Pitch Arsenals. Tunneling. X-Stats. Exit Velocity. Spin rate.

The number, and complexity, of new stats to evaluate pitchers is amazing. No doubt, there are edges to be found by parsing this data. Some of the sharpest minds in baseball are assessing this mountain of information to better describe & predict player performance.

There is one pitching stat that captures the majority of what we fantasy players care about, is infinitely more accessible than all the new metrics, and has existed long before Statcast: K-BB% (strikeout % minus walk %).

Yeah, I’m not exactly revolutionizing baseball analysis here. 10 years ago, sharp fantasy managers were using this stat. K-BB% is simple. The more batters you strikeout, and the fewer you walk, the better. Outs are good, on-base is bad, and you’re wondering why you’re still reading. Can one metric (one that we’ve had for a long time) really encapsulate the complexities of pitching?

Well, not really. But evaluating all of these complex factors takes time, and effort, and analytical skill. Feel free to spend all your free time learning about the intricate metrics and data available. If you have the analytical chops & free time, for some of you, that’s fun. More power to you.

For the rest of us, if we can get 90% of the way to the same answer at 10% of the effort, that leaves more time for other things. Most fantasy owners would be better off spending more time planning how to beat their league via strategy and game theory than trying to become the next Eno Sarris.

To use a software development term, let’s smoke test this metric and look at K-BB% results. If this metric is still a good one, we’d expect the top pitchers to do well. Here are the top 10 SP, combining the 2nd-half of 2019 and all of 2020 to get a larger sample size (100IP min):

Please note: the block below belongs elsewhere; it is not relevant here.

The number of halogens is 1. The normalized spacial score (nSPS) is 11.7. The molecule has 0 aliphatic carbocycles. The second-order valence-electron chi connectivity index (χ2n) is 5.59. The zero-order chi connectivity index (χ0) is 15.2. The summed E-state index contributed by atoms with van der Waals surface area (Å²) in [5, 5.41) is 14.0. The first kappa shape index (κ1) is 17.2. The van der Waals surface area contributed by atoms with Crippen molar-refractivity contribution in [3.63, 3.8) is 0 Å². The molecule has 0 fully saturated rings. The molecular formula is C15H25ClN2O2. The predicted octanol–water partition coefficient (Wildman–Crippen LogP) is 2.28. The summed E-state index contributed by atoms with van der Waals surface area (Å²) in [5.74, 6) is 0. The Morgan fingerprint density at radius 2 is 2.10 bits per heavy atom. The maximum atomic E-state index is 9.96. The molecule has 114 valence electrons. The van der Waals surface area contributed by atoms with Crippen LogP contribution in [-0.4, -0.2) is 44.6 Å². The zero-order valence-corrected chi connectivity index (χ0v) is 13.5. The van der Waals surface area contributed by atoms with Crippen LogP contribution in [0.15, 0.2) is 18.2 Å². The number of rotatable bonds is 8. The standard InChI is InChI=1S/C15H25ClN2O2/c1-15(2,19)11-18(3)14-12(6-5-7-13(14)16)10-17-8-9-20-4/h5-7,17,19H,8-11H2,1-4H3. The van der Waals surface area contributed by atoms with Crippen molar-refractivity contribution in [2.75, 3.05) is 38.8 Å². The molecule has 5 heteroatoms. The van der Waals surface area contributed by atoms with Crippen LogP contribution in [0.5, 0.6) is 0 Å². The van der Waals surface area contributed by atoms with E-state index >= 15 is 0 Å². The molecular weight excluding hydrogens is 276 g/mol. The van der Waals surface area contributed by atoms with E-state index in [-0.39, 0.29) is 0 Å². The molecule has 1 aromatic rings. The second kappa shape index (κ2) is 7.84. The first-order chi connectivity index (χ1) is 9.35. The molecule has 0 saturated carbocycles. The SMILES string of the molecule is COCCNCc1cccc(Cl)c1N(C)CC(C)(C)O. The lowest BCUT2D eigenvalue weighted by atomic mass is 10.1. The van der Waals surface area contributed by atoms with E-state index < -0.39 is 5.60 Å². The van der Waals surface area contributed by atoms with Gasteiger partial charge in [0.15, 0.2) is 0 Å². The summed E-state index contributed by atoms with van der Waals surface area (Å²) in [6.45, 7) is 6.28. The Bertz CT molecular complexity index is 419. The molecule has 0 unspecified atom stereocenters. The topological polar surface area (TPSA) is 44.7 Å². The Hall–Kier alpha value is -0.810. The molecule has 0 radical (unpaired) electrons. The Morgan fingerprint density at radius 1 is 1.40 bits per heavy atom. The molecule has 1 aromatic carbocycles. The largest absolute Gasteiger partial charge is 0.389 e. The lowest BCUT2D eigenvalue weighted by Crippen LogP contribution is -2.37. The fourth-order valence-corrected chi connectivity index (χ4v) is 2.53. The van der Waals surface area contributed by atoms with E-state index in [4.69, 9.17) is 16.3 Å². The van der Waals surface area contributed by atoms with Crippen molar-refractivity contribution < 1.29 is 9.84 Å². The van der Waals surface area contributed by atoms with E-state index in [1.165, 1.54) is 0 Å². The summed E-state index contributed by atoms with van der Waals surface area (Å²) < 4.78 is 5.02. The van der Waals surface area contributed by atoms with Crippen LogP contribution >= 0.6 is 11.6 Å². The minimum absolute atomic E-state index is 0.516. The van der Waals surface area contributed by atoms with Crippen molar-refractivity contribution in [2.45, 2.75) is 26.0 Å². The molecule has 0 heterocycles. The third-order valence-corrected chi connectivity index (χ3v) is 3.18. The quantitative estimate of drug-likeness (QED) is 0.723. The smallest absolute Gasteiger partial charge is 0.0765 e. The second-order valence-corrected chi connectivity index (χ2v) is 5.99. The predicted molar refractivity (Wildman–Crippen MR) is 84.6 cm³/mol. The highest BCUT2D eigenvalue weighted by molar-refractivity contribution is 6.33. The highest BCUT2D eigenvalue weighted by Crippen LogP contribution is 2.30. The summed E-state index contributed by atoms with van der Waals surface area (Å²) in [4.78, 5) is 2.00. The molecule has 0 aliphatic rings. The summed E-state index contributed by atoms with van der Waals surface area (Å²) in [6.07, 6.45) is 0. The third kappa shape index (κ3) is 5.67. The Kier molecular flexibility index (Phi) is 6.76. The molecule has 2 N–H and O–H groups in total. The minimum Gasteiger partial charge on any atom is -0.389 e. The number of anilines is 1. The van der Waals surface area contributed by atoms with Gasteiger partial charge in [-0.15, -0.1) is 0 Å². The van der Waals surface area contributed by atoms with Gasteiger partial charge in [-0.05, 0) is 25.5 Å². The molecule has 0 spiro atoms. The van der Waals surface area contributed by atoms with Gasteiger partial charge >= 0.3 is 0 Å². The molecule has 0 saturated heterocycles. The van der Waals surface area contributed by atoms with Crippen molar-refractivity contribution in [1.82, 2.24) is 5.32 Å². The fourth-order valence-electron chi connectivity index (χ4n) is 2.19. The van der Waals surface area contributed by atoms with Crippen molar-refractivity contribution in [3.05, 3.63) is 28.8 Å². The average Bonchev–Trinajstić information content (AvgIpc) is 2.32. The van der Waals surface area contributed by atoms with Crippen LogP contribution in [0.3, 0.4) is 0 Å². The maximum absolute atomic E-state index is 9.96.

1. Gerrit Cole (32%)
  2. Yu Darvish (31%)
  3. Jacob DeGrom (29%)
  4. Shane Bieber (29%)
  5. Max Scherzer (28%)
  6. Lucas Giolito (26%)
  7. Dinelson Lamet (26%)
  8. Trevor Bauer (25%)
  9. Brandon Woodruff (25%)
  10. Jack Flaherty (24%)

Suffice to say, this very simple metric passes the smoke test with flying colors.

Enough preamble. On to the chart, showing K-BB% and relative ADP:

Very simply, pitchers above the line are costing less than their K-BB% would suggest, while pitchers below the line are overpriced by this one metric.  Let’s look at some players to target/avoid.

Top 50 ADP

For the most part, the top-drafted starters are also great by K-BB%. A few notes:

  • Gerrit Cole has a 91% LOB (Left-on-Base) and .250 BABIP over his last 188.7 IP. He’s great…and has been lucky.
  • Max Scherzer stands out as a potential value, with the 5th-best K-BB% including his ugly 2020. Was that age catching up, or a slight injury downgrade that he’ll bounce back from? How you view 2020 will determine whether you see Max as a value or bust at the slot.
  • As much as I love Zac Gallen, he’s only 26th by this metric, and yet is drafted as the 14th SP off the board. With an xFIP of 3.90 last year (84% LOB helped his ERA to stay a full run better), he looks overpriced.

ADP 50-100

You start to see some real discrepancies once you get out of the first few rounds. Of note: